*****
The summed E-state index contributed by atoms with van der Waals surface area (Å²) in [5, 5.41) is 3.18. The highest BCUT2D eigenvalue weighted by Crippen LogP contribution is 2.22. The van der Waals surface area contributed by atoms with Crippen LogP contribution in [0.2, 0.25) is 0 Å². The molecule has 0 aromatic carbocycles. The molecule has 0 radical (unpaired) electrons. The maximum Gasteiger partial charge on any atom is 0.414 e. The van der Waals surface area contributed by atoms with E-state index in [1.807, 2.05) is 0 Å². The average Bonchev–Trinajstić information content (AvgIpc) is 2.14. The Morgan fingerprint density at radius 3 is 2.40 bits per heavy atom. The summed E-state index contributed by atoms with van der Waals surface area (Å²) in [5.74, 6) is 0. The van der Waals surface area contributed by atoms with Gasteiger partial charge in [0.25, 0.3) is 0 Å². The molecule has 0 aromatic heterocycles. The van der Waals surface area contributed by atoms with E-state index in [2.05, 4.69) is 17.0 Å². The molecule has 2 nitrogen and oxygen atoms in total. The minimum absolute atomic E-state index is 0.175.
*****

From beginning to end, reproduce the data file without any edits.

The summed E-state index contributed by atoms with van der Waals surface area (Å²) in [5, 5.41) is 3.18. The highest BCUT2D eigenvalue weighted by Crippen LogP contribution is 2.22. The van der Waals surface area contributed by atoms with Crippen LogP contribution in [0.2, 0.25) is 0 Å². The molecule has 0 aromatic carbocycles. The molecule has 0 radical (unpaired) electrons. The maximum Gasteiger partial charge on any atom is 0.414 e. The van der Waals surface area contributed by atoms with E-state index in [1.807, 2.05) is 0 Å². The average Bonchev–Trinajstić information content (AvgIpc) is 2.14. The Morgan fingerprint density at radius 3 is 2.40 bits per heavy atom. The summed E-state index contributed by atoms with van der Waals surface area (Å²) in [5.74, 6) is 0. The van der Waals surface area contributed by atoms with Gasteiger partial charge in [0.25, 0.3) is 0 Å². The molecule has 0 aromatic heterocycles. The van der Waals surface area contributed by atoms with E-state index in [2.05, 4.69) is 17.0 Å². The molecule has 2 nitrogen and oxygen atoms in total. The minimum absolute atomic E-state index is 0.175.